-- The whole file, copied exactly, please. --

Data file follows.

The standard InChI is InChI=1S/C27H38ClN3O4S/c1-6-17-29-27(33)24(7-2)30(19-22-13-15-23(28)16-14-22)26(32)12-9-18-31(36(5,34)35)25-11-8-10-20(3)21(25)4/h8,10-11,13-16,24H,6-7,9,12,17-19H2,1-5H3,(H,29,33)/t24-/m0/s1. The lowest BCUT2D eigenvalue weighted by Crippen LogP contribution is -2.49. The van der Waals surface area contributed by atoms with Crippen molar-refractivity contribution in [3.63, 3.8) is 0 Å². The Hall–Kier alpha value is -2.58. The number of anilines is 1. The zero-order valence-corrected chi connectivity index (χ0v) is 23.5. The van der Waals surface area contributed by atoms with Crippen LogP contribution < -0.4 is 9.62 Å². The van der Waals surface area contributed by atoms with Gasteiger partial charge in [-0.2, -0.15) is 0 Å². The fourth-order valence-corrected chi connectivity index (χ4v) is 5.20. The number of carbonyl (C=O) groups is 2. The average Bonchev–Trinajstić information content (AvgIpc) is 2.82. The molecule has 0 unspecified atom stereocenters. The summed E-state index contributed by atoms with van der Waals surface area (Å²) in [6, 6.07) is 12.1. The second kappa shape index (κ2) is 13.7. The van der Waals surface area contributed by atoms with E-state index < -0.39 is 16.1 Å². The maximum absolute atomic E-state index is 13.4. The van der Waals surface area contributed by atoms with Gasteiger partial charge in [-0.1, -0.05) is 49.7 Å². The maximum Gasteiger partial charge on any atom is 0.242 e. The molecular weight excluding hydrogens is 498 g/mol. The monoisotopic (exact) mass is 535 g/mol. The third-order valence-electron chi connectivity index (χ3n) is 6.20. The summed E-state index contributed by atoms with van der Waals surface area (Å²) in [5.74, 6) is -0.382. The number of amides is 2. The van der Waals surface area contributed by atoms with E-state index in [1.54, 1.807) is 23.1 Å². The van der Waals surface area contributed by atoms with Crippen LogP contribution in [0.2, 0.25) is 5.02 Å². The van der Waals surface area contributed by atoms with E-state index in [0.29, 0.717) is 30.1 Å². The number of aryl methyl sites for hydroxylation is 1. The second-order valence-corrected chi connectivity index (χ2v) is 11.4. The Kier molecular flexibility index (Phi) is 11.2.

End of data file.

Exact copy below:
The standard InChI is InChI=1S/C27H38ClN3O4S/c1-6-17-29-27(33)24(7-2)30(19-22-13-15-23(28)16-14-22)26(32)12-9-18-31(36(5,34)35)25-11-8-10-20(3)21(25)4/h8,10-11,13-16,24H,6-7,9,12,17-19H2,1-5H3,(H,29,33)/t24-/m0/s1. The lowest BCUT2D eigenvalue weighted by Crippen LogP contribution is -2.49. The van der Waals surface area contributed by atoms with Crippen molar-refractivity contribution in [3.63, 3.8) is 0 Å². The Hall–Kier alpha value is -2.58. The number of anilines is 1. The zero-order valence-corrected chi connectivity index (χ0v) is 23.5. The van der Waals surface area contributed by atoms with Crippen LogP contribution < -0.4 is 9.62 Å². The van der Waals surface area contributed by atoms with Gasteiger partial charge in [-0.2, -0.15) is 0 Å². The fourth-order valence-corrected chi connectivity index (χ4v) is 5.20. The number of carbonyl (C=O) groups is 2. The average Bonchev–Trinajstić information content (AvgIpc) is 2.82. The molecule has 0 unspecified atom stereocenters. The summed E-state index contributed by atoms with van der Waals surface area (Å²) in [6, 6.07) is 12.1. The second kappa shape index (κ2) is 13.7. The van der Waals surface area contributed by atoms with E-state index < -0.39 is 16.1 Å². The maximum absolute atomic E-state index is 13.4. The van der Waals surface area contributed by atoms with Gasteiger partial charge in [-0.1, -0.05) is 49.7 Å². The maximum Gasteiger partial charge on any atom is 0.242 e. The molecular weight excluding hydrogens is 498 g/mol. The monoisotopic (exact) mass is 535 g/mol. The third-order valence-electron chi connectivity index (χ3n) is 6.20. The summed E-state index contributed by atoms with van der Waals surface area (Å²) in [5.74, 6) is -0.382. The number of amides is 2. The van der Waals surface area contributed by atoms with E-state index in [1.54, 1.807) is 23.1 Å². The van der Waals surface area contributed by atoms with Crippen LogP contribution in [0.2, 0.25) is 5.02 Å². The van der Waals surface area contributed by atoms with E-state index in [0.29, 0.717) is 30.1 Å². The number of aryl methyl sites for hydroxylation is 1. The second-order valence-corrected chi connectivity index (χ2v) is 11.4. The Kier molecular flexibility index (Phi) is 11.2.